Picture: THINKSTOCK
Picture: THINKSTOCK

IT IS hard to think of anything more bizarre than SA’s transformation denialism and black-on-black racism.

Despite the fact that there has been a spectacular amount of transformation, the established consensus is that little has changed and that whites still own everything. Although black people have proven their ability to prosper from post-apartheid liberty, they are bedevilled by the myth that they need the government’s discriminatory helping hand.

A corollary of transformation denialism is pessimism. There is much to be pessimistic about, but there is also lots to celebrate. We can wallow in misery or acknowledge success and emulate its causes everywhere.

We should be worried, very worried, about having the world’s most despicable rate of sustained unemployment, spiralling government debt turning us into a Greek tragedy, comical communists in control of key government departments, unprecedented crime and corruption, government schools and hospitals that neither educate nor cure, the erosion of property rights, and a tsunami of destructive policies.

Many imagined miseries are nonsense. There has not been a "slow pace of transformation"; it has been astounding. What liberated black people have accomplished is not recognised because it has been and continues to be thanks largely to private enterprise rather than government coercion.

Almost everything you ever read or hear about what share of something blacks or whites have is false. Platitudes float around as if someone somewhere checked the facts. Myths about facts cause bad policies. Last week, my office gathered all available facts. Illustrative examples follow.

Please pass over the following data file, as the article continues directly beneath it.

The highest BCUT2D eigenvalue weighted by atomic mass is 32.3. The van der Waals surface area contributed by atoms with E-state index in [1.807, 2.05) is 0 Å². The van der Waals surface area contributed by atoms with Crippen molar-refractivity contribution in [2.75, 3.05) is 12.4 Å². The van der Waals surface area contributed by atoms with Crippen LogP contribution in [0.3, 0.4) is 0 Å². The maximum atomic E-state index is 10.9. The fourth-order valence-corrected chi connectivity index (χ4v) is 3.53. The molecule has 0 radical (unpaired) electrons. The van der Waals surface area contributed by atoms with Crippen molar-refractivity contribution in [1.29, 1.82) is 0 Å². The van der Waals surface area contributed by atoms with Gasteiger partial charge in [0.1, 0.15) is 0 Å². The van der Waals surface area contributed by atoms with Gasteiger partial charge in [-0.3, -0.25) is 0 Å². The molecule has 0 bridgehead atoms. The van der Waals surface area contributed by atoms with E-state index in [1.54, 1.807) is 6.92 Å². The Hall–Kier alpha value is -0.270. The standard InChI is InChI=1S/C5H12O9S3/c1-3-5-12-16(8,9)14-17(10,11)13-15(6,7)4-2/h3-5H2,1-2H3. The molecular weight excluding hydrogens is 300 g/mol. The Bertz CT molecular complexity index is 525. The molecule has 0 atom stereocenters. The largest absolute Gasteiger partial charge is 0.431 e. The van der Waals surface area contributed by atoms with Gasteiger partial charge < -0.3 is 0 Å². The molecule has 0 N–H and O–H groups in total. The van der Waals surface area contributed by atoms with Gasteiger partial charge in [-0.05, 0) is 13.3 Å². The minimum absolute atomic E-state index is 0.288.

The number of black people earning more than R400,000 a year grew 1,000% from 120,000 to 1.2-million between 2000 and last year; 90% are in the private sector. The black middle class grew 333% from 1.8-million to 6-million. Between 1996 and 2011 total black disposable income grew 370% from R161m to R756m, and personal income grew 300%. There are more middle-class blacks in formerly white suburbs than the entire white population. Latter-day racists who demand coercive land redistribution do not know that black buying has grown to 50% of all voluntary transactions.

Post-apartheid racism is characterised by blacks underestimating blacks. Their factual misconceptions inspire counterproductive policies.

Blacks have not acquired only tiny proportions of land, listed shares, degrees, incomes, savings, judicial and managerial positions, etc. The percentage of black judges increased 248% from 25% to 62% between 2000 and 2012. Blacks in top management, and blacks with cars, doubled. Black phone ownership increased 223% (90% of households have cellphones).

Back literacy is up 50% since 1994. Youth illiteracy is nearly nonexistent at 4%. Black life expectancy defied AIDS and rose from age 53 to 60 in five years between 2006 and 2011. Private schools are 72% black, and blacks have more than half of all degrees. Blacks living on less than $2 a day fell from 16% to 2.5% since 1996.

Blacks are approaching or have surpassed 50% in almost everything: share ownership; new companies; medical aid membership; insurance policies; car sales; credit cards; and so on.

To say that little has changed, is a racist slur. It implies that apartheid did no harm, and that blacks are inherently incompetent, hence the proclivity for welfare dependency and racist policies. The welfare budget exploded from R10bn to R100bn between 1994 and 2011. Social grants are the main source of income for 40% of black households, of which the government is proud rather than ashamed. It takes no pride in the progress of self-sufficient blacks.

Two aberrations explain why the government denies what blacks have accomplished under its watch. First, the African National Congress’s (ANC’s) moribund alliance with the South African Communist Party enables the latter to cannibalise it from within. Second, the megalomaniacal lust for power requires citizens to believe that they have a crisis and that maximal power is the solution not the cause.

• Louw is executive director of the Free Market Foundation